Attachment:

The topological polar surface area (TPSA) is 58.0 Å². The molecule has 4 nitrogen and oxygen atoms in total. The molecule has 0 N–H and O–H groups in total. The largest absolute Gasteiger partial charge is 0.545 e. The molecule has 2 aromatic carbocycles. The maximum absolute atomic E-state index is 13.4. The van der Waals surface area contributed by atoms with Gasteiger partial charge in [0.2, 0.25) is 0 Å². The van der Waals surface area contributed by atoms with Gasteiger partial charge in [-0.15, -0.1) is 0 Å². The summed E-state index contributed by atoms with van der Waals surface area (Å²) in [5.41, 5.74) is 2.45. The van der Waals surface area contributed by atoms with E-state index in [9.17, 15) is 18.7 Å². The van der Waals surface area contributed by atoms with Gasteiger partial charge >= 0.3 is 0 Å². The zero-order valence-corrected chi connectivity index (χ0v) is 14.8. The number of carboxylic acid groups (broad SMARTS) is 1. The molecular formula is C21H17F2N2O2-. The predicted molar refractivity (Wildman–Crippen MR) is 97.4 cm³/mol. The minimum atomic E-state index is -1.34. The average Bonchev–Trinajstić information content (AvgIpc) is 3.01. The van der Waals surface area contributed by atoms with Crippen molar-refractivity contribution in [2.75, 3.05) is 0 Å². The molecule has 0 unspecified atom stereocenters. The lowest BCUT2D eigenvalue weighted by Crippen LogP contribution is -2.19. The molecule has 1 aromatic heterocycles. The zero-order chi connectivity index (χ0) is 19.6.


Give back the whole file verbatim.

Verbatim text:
The topological polar surface area (TPSA) is 58.0 Å². The molecule has 4 nitrogen and oxygen atoms in total. The molecule has 0 N–H and O–H groups in total. The largest absolute Gasteiger partial charge is 0.545 e. The molecule has 2 aromatic carbocycles. The maximum absolute atomic E-state index is 13.4. The van der Waals surface area contributed by atoms with Gasteiger partial charge in [0.2, 0.25) is 0 Å². The van der Waals surface area contributed by atoms with Gasteiger partial charge in [-0.15, -0.1) is 0 Å². The summed E-state index contributed by atoms with van der Waals surface area (Å²) in [5.41, 5.74) is 2.45. The van der Waals surface area contributed by atoms with E-state index in [9.17, 15) is 18.7 Å². The van der Waals surface area contributed by atoms with Gasteiger partial charge >= 0.3 is 0 Å². The zero-order valence-corrected chi connectivity index (χ0v) is 14.8. The number of carboxylic acid groups (broad SMARTS) is 1. The molecular formula is C21H17F2N2O2-. The predicted molar refractivity (Wildman–Crippen MR) is 97.4 cm³/mol. The minimum atomic E-state index is -1.34. The average Bonchev–Trinajstić information content (AvgIpc) is 3.01. The van der Waals surface area contributed by atoms with Crippen molar-refractivity contribution in [2.75, 3.05) is 0 Å². The molecule has 0 unspecified atom stereocenters. The lowest BCUT2D eigenvalue weighted by Crippen LogP contribution is -2.19. The molecule has 1 aromatic heterocycles. The zero-order chi connectivity index (χ0) is 19.6.